February 21, 2012
Ash Wednesday marks the start of the Lenten season, which lasts until Easter Sunday. For Catholics, Episcopalians, and some other Christians (or non-Christians, as the case is with me!), Lent is a time for reflection and, traditionally, ritual fasting.
There are as many interpretations of what it means or what it should mean to “give something up” for Lent, so I can’t speak for everyone who observes the ritual. But I have been a little put off by all of the Lent-bashing I’ve seen on Twitter and Facebook today. Joking is one thing (“I’m giving up giving up things for Lent!” and the like), but why the need to disparage someone else’s tradition? Just because you have no interest in observing Lent, or don’t see the value in observing it doesn’t mean that there IS no potential value.
My Lenten observance is not an attempt to correct some kind of behavior I find fault in myself, or to punish myself. For me, Lent is an opportunity to be more thoughtful, more deliberate, and yes, a bit more disciplined. When did “discipline” get to be such a dirty word? I am lucky to have the freedom of so much choice, but I want my life to be a balance between what I feel like doing and the sometimes-tough choices that line up with my priorities. And let’s be honest; that kind of balance does not magically happen without some work.
This year, I am going without desserts and red meat for the next forty days. There is nothing inherently evil with either of these two categories, and I didn’t make this choice as part of a plan to lose weight, or because I feel there’s something wrong with the way I eat now. Mostly, I feel like Jill and I sometimes get caught in “food ruts,” falling back on familiar recipes instead of trying new things. I’m excited to have a structure that will force me to cook more fish and buy lots of different vegetables at the store. I’m also looking to break my habit of filling up on sweets, just to be hungry again a short time later I know that a few weeks without desserts will remind my palate just how sweet a handful of blueberries can be.
Re-set and recalibrate—there are lots of ways to do it, and Lent happens to be one of mine.
RAPINI WITH CHICKPEAS & RICOTTA
recipe adapted from Whole Living
Rapini, or broccoli rabe, is one of those vegetables I’d like to cook with more often. Related to kale and cauliflower, rapini is a flash to prep since all but the tough bottom stems are edible. Here it’s cooked quickly under the broiler, but you can also blanch it, roast it in the oven, steam, or sauté it. Personally, I plan to try this broccoli rabe pizza recipe next.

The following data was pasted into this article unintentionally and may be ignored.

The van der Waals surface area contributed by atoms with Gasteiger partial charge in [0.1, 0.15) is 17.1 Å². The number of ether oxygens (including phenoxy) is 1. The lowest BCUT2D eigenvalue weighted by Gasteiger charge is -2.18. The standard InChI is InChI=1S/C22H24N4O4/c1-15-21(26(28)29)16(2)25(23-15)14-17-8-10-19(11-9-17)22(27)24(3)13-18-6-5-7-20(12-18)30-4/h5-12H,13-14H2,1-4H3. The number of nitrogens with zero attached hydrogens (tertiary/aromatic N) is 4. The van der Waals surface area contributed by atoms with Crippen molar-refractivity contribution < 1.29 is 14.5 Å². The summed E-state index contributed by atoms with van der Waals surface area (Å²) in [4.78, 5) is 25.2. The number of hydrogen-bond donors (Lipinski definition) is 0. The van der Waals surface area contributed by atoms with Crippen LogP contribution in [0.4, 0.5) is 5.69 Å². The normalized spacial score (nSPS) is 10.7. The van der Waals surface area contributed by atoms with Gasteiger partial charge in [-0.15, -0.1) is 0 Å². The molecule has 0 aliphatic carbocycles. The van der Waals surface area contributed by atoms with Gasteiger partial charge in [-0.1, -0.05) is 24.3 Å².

We served this dish as a salad course at a dinner party for four, and then made it again tonight as a main course for just the two of us. Be warned: it’s still a bit bitter and chewy after the trip under the broiler, but I happen to love the taste of slightly-bitter greens and prefer most things al dente. If you’re worried, simply employ another cooking method for the rapini, then assemble the salad as directed.
1 bunch rapini
1 can chickpeas, drained*
2-3 cloves garlic, coarsely chopped
1 cup fresh ricotta
juice of 1 lemon, preferably Meyer
Aleppo pepper or red pepper flakes
First, roast the chickpeas, which you can do ahead of time. For this recipe, I used Aleppo pepper to season the chickpeas, but you can also keep them plain, using salt and olive oil only.
While the chickpeas are roasting, prep the rapini, rinsing it well and trimming the stem ends. Dry the stalks well, then arrange on two cookie sheets and drizzle generously with olive oil. Use your fingers to ensure that the rapini is well-coated with oil. Spread the stalks out so they don’t crowd.
Sprinkle the chopped garlic and some salt atop the two cookie sheets. Once your chickpeas are done, turn the oven to the broiler setting and slide the rapini in (I recommend positioning your oven rack a few notches below the broiler).
Broil for two to three minutes, then flip the rapini with tongs and cook another two minutes. Remove from the oven and spread onto a large platter, dressing with the lemon juice, more olive oil, and some dashes of Aleppo pepper or red pepper flakes. Salt to taste before distributing the chickpeas on the platter, and topping everything with a generous mound of ricotta.